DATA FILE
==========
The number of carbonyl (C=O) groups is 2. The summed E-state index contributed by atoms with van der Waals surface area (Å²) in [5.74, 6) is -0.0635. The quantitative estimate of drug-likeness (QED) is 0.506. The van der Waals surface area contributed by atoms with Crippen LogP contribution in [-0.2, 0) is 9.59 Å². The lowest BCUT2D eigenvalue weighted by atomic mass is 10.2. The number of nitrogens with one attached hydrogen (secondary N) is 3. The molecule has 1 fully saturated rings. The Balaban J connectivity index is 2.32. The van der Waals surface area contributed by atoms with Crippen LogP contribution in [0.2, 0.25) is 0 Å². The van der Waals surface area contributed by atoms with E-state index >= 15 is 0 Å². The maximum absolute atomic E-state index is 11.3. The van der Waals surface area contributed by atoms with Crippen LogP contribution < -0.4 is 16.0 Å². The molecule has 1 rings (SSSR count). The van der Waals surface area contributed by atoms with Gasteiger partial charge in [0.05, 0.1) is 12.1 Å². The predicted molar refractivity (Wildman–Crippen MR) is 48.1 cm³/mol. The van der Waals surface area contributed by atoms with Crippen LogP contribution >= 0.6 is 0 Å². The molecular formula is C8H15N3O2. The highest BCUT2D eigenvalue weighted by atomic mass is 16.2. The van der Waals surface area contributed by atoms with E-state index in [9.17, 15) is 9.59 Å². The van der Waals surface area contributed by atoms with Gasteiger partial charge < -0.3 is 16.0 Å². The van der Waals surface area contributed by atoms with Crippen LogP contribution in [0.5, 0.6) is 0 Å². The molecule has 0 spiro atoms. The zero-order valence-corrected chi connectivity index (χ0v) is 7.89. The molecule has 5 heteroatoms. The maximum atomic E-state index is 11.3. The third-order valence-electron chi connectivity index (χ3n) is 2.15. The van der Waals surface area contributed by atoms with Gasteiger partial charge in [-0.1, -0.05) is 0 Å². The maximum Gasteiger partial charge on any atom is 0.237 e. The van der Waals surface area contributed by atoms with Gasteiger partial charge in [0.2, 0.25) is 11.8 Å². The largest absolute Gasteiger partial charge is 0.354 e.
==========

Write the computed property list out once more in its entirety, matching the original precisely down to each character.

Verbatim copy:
The number of carbonyl (C=O) groups is 2. The summed E-state index contributed by atoms with van der Waals surface area (Å²) in [5.74, 6) is -0.0635. The quantitative estimate of drug-likeness (QED) is 0.506. The van der Waals surface area contributed by atoms with Crippen LogP contribution in [-0.2, 0) is 9.59 Å². The lowest BCUT2D eigenvalue weighted by atomic mass is 10.2. The number of nitrogens with one attached hydrogen (secondary N) is 3. The molecule has 1 fully saturated rings. The Balaban J connectivity index is 2.32. The van der Waals surface area contributed by atoms with Crippen LogP contribution in [0.2, 0.25) is 0 Å². The van der Waals surface area contributed by atoms with E-state index >= 15 is 0 Å². The maximum absolute atomic E-state index is 11.3. The van der Waals surface area contributed by atoms with Crippen LogP contribution < -0.4 is 16.0 Å². The molecule has 1 rings (SSSR count). The van der Waals surface area contributed by atoms with Gasteiger partial charge in [0.05, 0.1) is 12.1 Å². The predicted molar refractivity (Wildman–Crippen MR) is 48.1 cm³/mol. The van der Waals surface area contributed by atoms with Crippen LogP contribution >= 0.6 is 0 Å². The molecular formula is C8H15N3O2. The highest BCUT2D eigenvalue weighted by atomic mass is 16.2. The van der Waals surface area contributed by atoms with E-state index in [9.17, 15) is 9.59 Å². The van der Waals surface area contributed by atoms with Gasteiger partial charge < -0.3 is 16.0 Å². The van der Waals surface area contributed by atoms with Crippen LogP contribution in [0.5, 0.6) is 0 Å². The molecule has 0 spiro atoms. The zero-order valence-corrected chi connectivity index (χ0v) is 7.89. The molecule has 5 heteroatoms. The maximum atomic E-state index is 11.3. The third-order valence-electron chi connectivity index (χ3n) is 2.15. The van der Waals surface area contributed by atoms with Gasteiger partial charge in [-0.1, -0.05) is 0 Å². The maximum Gasteiger partial charge on any atom is 0.237 e. The van der Waals surface area contributed by atoms with Gasteiger partial charge in [0.2, 0.25) is 11.8 Å². The largest absolute Gasteiger partial charge is 0.354 e.